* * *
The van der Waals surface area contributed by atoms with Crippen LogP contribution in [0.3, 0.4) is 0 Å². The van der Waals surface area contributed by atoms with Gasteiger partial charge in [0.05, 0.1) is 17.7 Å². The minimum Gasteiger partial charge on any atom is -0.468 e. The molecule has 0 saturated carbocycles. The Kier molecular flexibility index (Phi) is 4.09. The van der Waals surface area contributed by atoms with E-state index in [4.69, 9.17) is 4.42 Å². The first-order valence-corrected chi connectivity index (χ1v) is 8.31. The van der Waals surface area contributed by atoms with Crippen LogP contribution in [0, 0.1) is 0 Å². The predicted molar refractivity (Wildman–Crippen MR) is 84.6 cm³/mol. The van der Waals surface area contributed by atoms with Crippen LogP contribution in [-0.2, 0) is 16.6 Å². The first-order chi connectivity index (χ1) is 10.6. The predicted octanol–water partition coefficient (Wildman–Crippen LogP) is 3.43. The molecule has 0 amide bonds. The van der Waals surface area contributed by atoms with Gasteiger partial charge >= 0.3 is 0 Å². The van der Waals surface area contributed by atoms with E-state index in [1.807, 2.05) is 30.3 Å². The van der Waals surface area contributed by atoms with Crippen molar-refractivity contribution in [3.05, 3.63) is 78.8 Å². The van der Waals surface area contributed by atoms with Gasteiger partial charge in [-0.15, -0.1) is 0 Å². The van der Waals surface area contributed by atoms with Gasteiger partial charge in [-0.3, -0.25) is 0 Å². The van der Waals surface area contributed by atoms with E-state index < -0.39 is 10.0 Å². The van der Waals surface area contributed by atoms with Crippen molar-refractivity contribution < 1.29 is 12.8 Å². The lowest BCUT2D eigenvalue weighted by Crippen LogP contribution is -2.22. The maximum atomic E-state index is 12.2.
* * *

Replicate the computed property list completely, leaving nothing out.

The van der Waals surface area contributed by atoms with Crippen LogP contribution in [0.3, 0.4) is 0 Å². The van der Waals surface area contributed by atoms with Gasteiger partial charge in [0.05, 0.1) is 17.7 Å². The minimum Gasteiger partial charge on any atom is -0.468 e. The molecule has 0 saturated carbocycles. The Kier molecular flexibility index (Phi) is 4.09. The van der Waals surface area contributed by atoms with E-state index in [4.69, 9.17) is 4.42 Å². The first-order valence-corrected chi connectivity index (χ1v) is 8.31. The van der Waals surface area contributed by atoms with Crippen LogP contribution in [0, 0.1) is 0 Å². The predicted molar refractivity (Wildman–Crippen MR) is 84.6 cm³/mol. The van der Waals surface area contributed by atoms with Crippen LogP contribution in [-0.2, 0) is 16.6 Å². The first-order chi connectivity index (χ1) is 10.6. The predicted octanol–water partition coefficient (Wildman–Crippen LogP) is 3.43. The molecule has 0 amide bonds. The van der Waals surface area contributed by atoms with Gasteiger partial charge >= 0.3 is 0 Å². The van der Waals surface area contributed by atoms with E-state index in [1.807, 2.05) is 30.3 Å². The van der Waals surface area contributed by atoms with Crippen molar-refractivity contribution in [3.05, 3.63) is 78.8 Å². The van der Waals surface area contributed by atoms with Gasteiger partial charge in [-0.15, -0.1) is 0 Å². The van der Waals surface area contributed by atoms with Gasteiger partial charge in [-0.3, -0.25) is 0 Å². The van der Waals surface area contributed by atoms with E-state index < -0.39 is 10.0 Å². The van der Waals surface area contributed by atoms with Crippen molar-refractivity contribution < 1.29 is 12.8 Å². The lowest BCUT2D eigenvalue weighted by Crippen LogP contribution is -2.22. The maximum atomic E-state index is 12.2.